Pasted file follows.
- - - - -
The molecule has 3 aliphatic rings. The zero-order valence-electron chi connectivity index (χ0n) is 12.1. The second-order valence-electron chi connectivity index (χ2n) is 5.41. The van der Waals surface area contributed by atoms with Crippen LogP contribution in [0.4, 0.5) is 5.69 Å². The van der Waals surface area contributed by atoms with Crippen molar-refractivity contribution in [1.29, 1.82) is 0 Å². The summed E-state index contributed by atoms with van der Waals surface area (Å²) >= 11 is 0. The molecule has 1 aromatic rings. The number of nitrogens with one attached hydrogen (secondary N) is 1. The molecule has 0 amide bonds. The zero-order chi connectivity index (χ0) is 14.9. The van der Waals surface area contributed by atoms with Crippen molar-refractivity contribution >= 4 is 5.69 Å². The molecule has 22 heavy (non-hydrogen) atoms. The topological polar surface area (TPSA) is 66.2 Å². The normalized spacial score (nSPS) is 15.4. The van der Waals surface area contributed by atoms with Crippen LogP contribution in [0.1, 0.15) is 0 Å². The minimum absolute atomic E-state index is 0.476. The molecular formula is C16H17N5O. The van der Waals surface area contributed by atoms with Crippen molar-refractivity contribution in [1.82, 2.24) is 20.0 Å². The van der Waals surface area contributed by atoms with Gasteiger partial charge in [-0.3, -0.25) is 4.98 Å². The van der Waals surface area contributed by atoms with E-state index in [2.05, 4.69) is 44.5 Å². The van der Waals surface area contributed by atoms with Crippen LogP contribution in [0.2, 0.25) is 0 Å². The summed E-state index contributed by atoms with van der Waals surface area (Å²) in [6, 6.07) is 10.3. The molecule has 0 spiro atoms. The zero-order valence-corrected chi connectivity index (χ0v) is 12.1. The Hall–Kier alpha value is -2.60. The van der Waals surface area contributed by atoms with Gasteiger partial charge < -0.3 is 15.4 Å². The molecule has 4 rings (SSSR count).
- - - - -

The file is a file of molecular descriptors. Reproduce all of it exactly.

The molecule has 3 aliphatic rings. The zero-order valence-electron chi connectivity index (χ0n) is 12.1. The second-order valence-electron chi connectivity index (χ2n) is 5.41. The van der Waals surface area contributed by atoms with Crippen LogP contribution in [0.4, 0.5) is 5.69 Å². The van der Waals surface area contributed by atoms with Crippen molar-refractivity contribution in [1.29, 1.82) is 0 Å². The summed E-state index contributed by atoms with van der Waals surface area (Å²) >= 11 is 0. The molecule has 1 aromatic rings. The number of nitrogens with one attached hydrogen (secondary N) is 1. The molecule has 0 amide bonds. The zero-order chi connectivity index (χ0) is 14.9. The van der Waals surface area contributed by atoms with Crippen molar-refractivity contribution >= 4 is 5.69 Å². The molecule has 22 heavy (non-hydrogen) atoms. The topological polar surface area (TPSA) is 66.2 Å². The normalized spacial score (nSPS) is 15.4. The van der Waals surface area contributed by atoms with Crippen LogP contribution in [0.1, 0.15) is 0 Å². The minimum absolute atomic E-state index is 0.476. The molecular formula is C16H17N5O. The van der Waals surface area contributed by atoms with Crippen molar-refractivity contribution in [1.82, 2.24) is 20.0 Å². The van der Waals surface area contributed by atoms with Gasteiger partial charge in [-0.3, -0.25) is 4.98 Å². The van der Waals surface area contributed by atoms with E-state index in [2.05, 4.69) is 44.5 Å². The van der Waals surface area contributed by atoms with Crippen LogP contribution in [0.2, 0.25) is 0 Å². The summed E-state index contributed by atoms with van der Waals surface area (Å²) in [6, 6.07) is 10.3. The molecule has 0 spiro atoms. The zero-order valence-corrected chi connectivity index (χ0v) is 12.1. The Hall–Kier alpha value is -2.60. The van der Waals surface area contributed by atoms with Gasteiger partial charge < -0.3 is 15.4 Å². The molecule has 4 rings (SSSR count).